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Tight fundamentals for large scale industrial occupiers


The shortage of industrial space for large occupiers is being felt around the country and it’s being reflected in the way deals are being done and how leases are being structured.

Scott Campbell, Bayleys’ national director industrial said because there’s simply not enough space to go around, longer lease terms are being negotiated to provide some certainty and allow business continuity and growth.

“It’s now common to see 10-12-year leases where even just a few years ago, an 8-year lease would have been considered long.

“Review mechanisms have also changed and it’s now pretty standard to see CPI and to-market reviews which, in the current climate, can only mean increases.” Campbell said rents on new-build premises are escalating because the cost of construction remains so high and developers need to make their rate of return stack up.

“Fair to say for existing stock, the market is heavily weighted in the landlords’ favour currently, given the exceedingly low vacancy rates and lack of forward supply. “The tight market is also forcing those occupiers that simply can’t move to proactively leverage the space that they do have to make it more efficient.”

Bayleys Wellington commercial and industrial director Fraser Press said there’s still immense competition for large industrial space in the Wellington region, with all major precincts at capacity, and virtually no land available for any expansion or new development.

“This is impacting the way deals are structured, with occupiers being proactive and working with Bayleys well in advance of their current lease expiry, and prepared to compete for available space.

“We recently brokered a new deal for a property that has a lease in place until mid-next year, and the successful party has committed to a long-term lease, with the rental to be determined by valuation at the time of lease commencement.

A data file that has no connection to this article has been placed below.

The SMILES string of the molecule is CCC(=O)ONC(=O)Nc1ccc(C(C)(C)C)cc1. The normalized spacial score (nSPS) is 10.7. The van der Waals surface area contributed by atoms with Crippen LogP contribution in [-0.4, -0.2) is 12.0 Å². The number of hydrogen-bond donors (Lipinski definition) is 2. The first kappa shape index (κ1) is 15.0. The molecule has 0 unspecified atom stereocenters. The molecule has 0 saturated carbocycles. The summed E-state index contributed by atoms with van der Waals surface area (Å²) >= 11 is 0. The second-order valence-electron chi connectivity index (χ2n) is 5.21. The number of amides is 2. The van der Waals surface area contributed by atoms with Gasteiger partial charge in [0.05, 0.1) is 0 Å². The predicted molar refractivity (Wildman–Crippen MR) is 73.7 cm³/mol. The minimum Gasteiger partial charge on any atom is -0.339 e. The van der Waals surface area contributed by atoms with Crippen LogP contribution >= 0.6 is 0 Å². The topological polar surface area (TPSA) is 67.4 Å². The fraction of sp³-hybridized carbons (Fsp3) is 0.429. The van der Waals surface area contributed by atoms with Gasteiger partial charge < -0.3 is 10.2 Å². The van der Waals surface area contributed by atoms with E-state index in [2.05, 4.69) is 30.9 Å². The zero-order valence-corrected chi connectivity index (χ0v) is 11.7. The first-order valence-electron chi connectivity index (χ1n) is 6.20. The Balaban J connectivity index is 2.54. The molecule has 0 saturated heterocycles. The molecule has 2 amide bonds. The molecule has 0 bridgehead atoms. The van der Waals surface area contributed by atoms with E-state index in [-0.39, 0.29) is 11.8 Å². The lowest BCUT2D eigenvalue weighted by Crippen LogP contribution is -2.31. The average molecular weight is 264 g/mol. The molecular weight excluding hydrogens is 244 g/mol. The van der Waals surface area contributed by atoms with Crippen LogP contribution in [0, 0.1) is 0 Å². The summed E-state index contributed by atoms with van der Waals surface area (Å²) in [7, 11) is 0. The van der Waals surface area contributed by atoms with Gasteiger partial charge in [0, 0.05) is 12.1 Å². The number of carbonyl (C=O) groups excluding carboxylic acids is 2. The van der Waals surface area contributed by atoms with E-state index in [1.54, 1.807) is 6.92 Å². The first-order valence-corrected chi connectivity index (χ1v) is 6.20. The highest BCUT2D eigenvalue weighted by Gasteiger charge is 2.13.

“That reflects the heat we are seeing in the Wellington market, and the dire shortage of available space.”

There is limited development with scale coming out of the ground in the region, as there’s just not the land available given Wellington’s geographical constraints. “There are a few pockets in Porirua and Upper Hutt, but realistically, any new development of large-scale industrial space would need to be well north of the city – even as far up as Ōtaki – but that won’t be viable for many occupiers, despite the roading infrastructure being there to facilitate movement.”

In Christchurch, William Wallace, Bayleys general manager South Island commercial and industrial said industrial leasing fundamentals remain tight across the city. “There’s very little existing stock available for lease, especially with any scale.

“If a client wants 4,000sqm, we’d struggle to find them anything in Christchurch – they’d need to be looking at Rolleston and even there, vacancy rates are low. “In terms of future pipeline, there is land for sale but acquisition has slowed down given the current lending rates and construction costs.”

Wallace said rents are still rising – although represent good value when compared to say, Auckland.

“Given the lack of existing and forward supply, those rents are likely to keep going up.”

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